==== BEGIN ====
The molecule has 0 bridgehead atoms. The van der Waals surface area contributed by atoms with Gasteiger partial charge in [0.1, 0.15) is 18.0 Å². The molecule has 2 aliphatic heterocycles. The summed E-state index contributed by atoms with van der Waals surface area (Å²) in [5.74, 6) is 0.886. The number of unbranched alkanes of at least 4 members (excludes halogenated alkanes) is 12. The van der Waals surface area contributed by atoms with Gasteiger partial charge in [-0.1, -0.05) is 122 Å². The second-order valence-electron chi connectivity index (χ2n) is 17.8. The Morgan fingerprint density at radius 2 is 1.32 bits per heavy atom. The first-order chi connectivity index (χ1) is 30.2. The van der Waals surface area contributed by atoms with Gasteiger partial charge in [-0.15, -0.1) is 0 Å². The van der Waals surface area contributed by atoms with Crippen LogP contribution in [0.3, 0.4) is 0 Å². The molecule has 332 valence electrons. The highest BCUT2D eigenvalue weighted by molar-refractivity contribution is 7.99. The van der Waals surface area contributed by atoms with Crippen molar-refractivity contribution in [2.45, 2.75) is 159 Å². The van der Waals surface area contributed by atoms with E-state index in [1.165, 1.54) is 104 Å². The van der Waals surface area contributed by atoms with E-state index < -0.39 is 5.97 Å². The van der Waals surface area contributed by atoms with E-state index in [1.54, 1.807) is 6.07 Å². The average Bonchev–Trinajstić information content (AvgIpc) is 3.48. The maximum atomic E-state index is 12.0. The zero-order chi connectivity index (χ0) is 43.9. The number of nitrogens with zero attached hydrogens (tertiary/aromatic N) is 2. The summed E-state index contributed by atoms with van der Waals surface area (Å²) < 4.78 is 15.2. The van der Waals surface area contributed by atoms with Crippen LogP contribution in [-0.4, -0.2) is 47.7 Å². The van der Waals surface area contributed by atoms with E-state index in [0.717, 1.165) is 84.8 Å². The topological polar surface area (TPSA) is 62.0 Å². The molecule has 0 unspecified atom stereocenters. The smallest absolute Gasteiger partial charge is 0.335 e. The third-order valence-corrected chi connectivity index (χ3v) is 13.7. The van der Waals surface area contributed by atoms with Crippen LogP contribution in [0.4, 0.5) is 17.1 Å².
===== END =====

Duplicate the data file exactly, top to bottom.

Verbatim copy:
The molecule has 0 bridgehead atoms. The van der Waals surface area contributed by atoms with Gasteiger partial charge in [0.1, 0.15) is 18.0 Å². The molecule has 2 aliphatic heterocycles. The summed E-state index contributed by atoms with van der Waals surface area (Å²) in [5.74, 6) is 0.886. The number of unbranched alkanes of at least 4 members (excludes halogenated alkanes) is 12. The van der Waals surface area contributed by atoms with Gasteiger partial charge in [-0.1, -0.05) is 122 Å². The second-order valence-electron chi connectivity index (χ2n) is 17.8. The Morgan fingerprint density at radius 2 is 1.32 bits per heavy atom. The first-order chi connectivity index (χ1) is 30.2. The van der Waals surface area contributed by atoms with Gasteiger partial charge in [-0.15, -0.1) is 0 Å². The van der Waals surface area contributed by atoms with Crippen LogP contribution in [0.3, 0.4) is 0 Å². The molecule has 332 valence electrons. The highest BCUT2D eigenvalue weighted by molar-refractivity contribution is 7.99. The van der Waals surface area contributed by atoms with Crippen molar-refractivity contribution in [2.45, 2.75) is 159 Å². The van der Waals surface area contributed by atoms with E-state index in [1.165, 1.54) is 104 Å². The van der Waals surface area contributed by atoms with E-state index < -0.39 is 5.97 Å². The van der Waals surface area contributed by atoms with E-state index in [1.54, 1.807) is 6.07 Å². The average Bonchev–Trinajstić information content (AvgIpc) is 3.48. The maximum atomic E-state index is 12.0. The zero-order chi connectivity index (χ0) is 43.9. The number of nitrogens with zero attached hydrogens (tertiary/aromatic N) is 2. The summed E-state index contributed by atoms with van der Waals surface area (Å²) < 4.78 is 15.2. The van der Waals surface area contributed by atoms with Crippen LogP contribution in [-0.4, -0.2) is 47.7 Å². The van der Waals surface area contributed by atoms with E-state index in [0.717, 1.165) is 84.8 Å². The topological polar surface area (TPSA) is 62.0 Å². The molecule has 0 unspecified atom stereocenters. The smallest absolute Gasteiger partial charge is 0.335 e. The third-order valence-corrected chi connectivity index (χ3v) is 13.7. The van der Waals surface area contributed by atoms with Crippen LogP contribution in [0.4, 0.5) is 17.1 Å².